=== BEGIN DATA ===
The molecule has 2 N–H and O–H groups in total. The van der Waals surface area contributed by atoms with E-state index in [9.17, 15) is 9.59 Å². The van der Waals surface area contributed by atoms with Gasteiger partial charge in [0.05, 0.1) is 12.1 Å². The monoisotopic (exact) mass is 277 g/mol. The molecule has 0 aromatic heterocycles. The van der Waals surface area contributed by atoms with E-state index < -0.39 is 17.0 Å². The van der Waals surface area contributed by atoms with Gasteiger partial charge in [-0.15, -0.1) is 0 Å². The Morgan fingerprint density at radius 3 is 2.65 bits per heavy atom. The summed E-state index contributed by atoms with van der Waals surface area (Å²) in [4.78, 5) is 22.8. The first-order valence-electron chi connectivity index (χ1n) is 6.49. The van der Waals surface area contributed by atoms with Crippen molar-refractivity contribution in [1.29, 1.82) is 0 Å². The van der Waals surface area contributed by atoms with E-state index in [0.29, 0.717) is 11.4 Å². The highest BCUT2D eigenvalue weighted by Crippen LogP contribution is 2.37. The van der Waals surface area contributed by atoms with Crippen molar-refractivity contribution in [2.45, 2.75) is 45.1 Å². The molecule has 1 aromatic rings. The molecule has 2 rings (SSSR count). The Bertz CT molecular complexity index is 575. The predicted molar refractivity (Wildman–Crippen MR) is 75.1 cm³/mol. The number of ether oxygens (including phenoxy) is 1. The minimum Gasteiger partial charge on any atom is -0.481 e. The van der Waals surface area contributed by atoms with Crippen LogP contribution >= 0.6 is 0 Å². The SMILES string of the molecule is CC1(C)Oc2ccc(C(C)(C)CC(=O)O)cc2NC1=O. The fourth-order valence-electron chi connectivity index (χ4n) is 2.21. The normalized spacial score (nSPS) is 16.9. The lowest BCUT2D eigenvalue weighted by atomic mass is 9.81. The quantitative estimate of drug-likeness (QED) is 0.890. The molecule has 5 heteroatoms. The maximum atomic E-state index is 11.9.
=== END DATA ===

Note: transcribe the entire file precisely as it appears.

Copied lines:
The molecule has 2 N–H and O–H groups in total. The van der Waals surface area contributed by atoms with E-state index in [9.17, 15) is 9.59 Å². The van der Waals surface area contributed by atoms with Gasteiger partial charge in [0.05, 0.1) is 12.1 Å². The monoisotopic (exact) mass is 277 g/mol. The molecule has 0 aromatic heterocycles. The van der Waals surface area contributed by atoms with E-state index < -0.39 is 17.0 Å². The van der Waals surface area contributed by atoms with Gasteiger partial charge in [-0.15, -0.1) is 0 Å². The Morgan fingerprint density at radius 3 is 2.65 bits per heavy atom. The summed E-state index contributed by atoms with van der Waals surface area (Å²) in [4.78, 5) is 22.8. The first-order valence-electron chi connectivity index (χ1n) is 6.49. The van der Waals surface area contributed by atoms with Crippen molar-refractivity contribution in [1.29, 1.82) is 0 Å². The van der Waals surface area contributed by atoms with E-state index in [0.29, 0.717) is 11.4 Å². The highest BCUT2D eigenvalue weighted by Crippen LogP contribution is 2.37. The van der Waals surface area contributed by atoms with Crippen molar-refractivity contribution in [2.45, 2.75) is 45.1 Å². The molecule has 1 aromatic rings. The molecule has 2 rings (SSSR count). The Bertz CT molecular complexity index is 575. The predicted molar refractivity (Wildman–Crippen MR) is 75.1 cm³/mol. The number of ether oxygens (including phenoxy) is 1. The minimum Gasteiger partial charge on any atom is -0.481 e. The van der Waals surface area contributed by atoms with Crippen LogP contribution >= 0.6 is 0 Å². The SMILES string of the molecule is CC1(C)Oc2ccc(C(C)(C)CC(=O)O)cc2NC1=O. The fourth-order valence-electron chi connectivity index (χ4n) is 2.21. The normalized spacial score (nSPS) is 16.9. The lowest BCUT2D eigenvalue weighted by atomic mass is 9.81. The quantitative estimate of drug-likeness (QED) is 0.890. The molecule has 5 heteroatoms. The maximum atomic E-state index is 11.9.